Skipping for a healthy heart
It’s no secret that regular exercise works wonders for your health, preventing heart attacks and the development of heart disease by helping control heart disease risk factors like high blood pressure, high cholesterol, and being overweight.
And you don’t have to do as much as you might think to reap the benefits. The current Australian physical activity and sedentary behaviour guidelines recommend adults “aim to accumulate 2.5 to 5 hours of moderate intensity physical activity or 1.25 to 2.5 hours of vigorous intensity physical activity each week”.
You significantly decrease your risk of cardiovascular disease if you do at least 30 minutes of moderate physical activity on most days of the week.
Benefits of skipping for your body
Physical activity means any activity that gets your body moving, makes your breathing harder and your heart beat faster. A fantastic way to do this is by skipping. It may seem old fashioned, and many of you probably haven’t picked up a rope since you did double-dutch in the playground at school. But skipping is an incredible way to get a full cardiovascular workout, while having a little fun at the same time.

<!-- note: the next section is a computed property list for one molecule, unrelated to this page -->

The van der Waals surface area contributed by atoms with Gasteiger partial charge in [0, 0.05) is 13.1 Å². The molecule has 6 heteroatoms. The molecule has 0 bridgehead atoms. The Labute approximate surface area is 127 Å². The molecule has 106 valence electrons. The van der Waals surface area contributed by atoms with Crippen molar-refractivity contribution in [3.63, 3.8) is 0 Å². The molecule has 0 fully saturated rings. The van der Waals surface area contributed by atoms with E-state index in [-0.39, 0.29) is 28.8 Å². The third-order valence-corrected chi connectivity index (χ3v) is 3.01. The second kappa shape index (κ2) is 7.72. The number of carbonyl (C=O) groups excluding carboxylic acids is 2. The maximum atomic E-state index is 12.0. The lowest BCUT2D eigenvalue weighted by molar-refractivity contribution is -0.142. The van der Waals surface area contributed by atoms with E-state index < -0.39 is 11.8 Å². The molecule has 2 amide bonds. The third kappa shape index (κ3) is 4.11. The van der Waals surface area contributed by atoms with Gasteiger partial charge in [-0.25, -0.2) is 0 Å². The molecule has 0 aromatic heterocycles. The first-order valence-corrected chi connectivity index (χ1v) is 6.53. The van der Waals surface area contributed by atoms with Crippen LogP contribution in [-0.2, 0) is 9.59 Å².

Here are a few reasons why you should dust off that old rope and give a skipping workout a try:
- It’s free. Basically. Once you’ve got your rope, skipping is zero-cost. And, we've got the ropes to get you skipping.
- You can do it anywhere, anytime. At home, in your backyard, at the park. No need for a gym membership.
- It’s less time consuming than running. Ten minutes of high intensity skipping can have the same benefits as a 30 minute run.
- It’s also less jolting on your joints than running.
- You set your own pace so it’s a good workout for people at all fitness levels.
- It helps improve heart rate and blood pressure.
- Skipping regularly improves flexibility, co-ordination, balance and muscle tone.
- It’s fun!
So the next time you see a group of kids skipping in the schoolyard, follow their lead. Your heart will love you for it.
If you’re concerned about your fitness levels or pre-existing injuries, we recommend visiting a GP or allied health professional before getting started just to be on the safe side!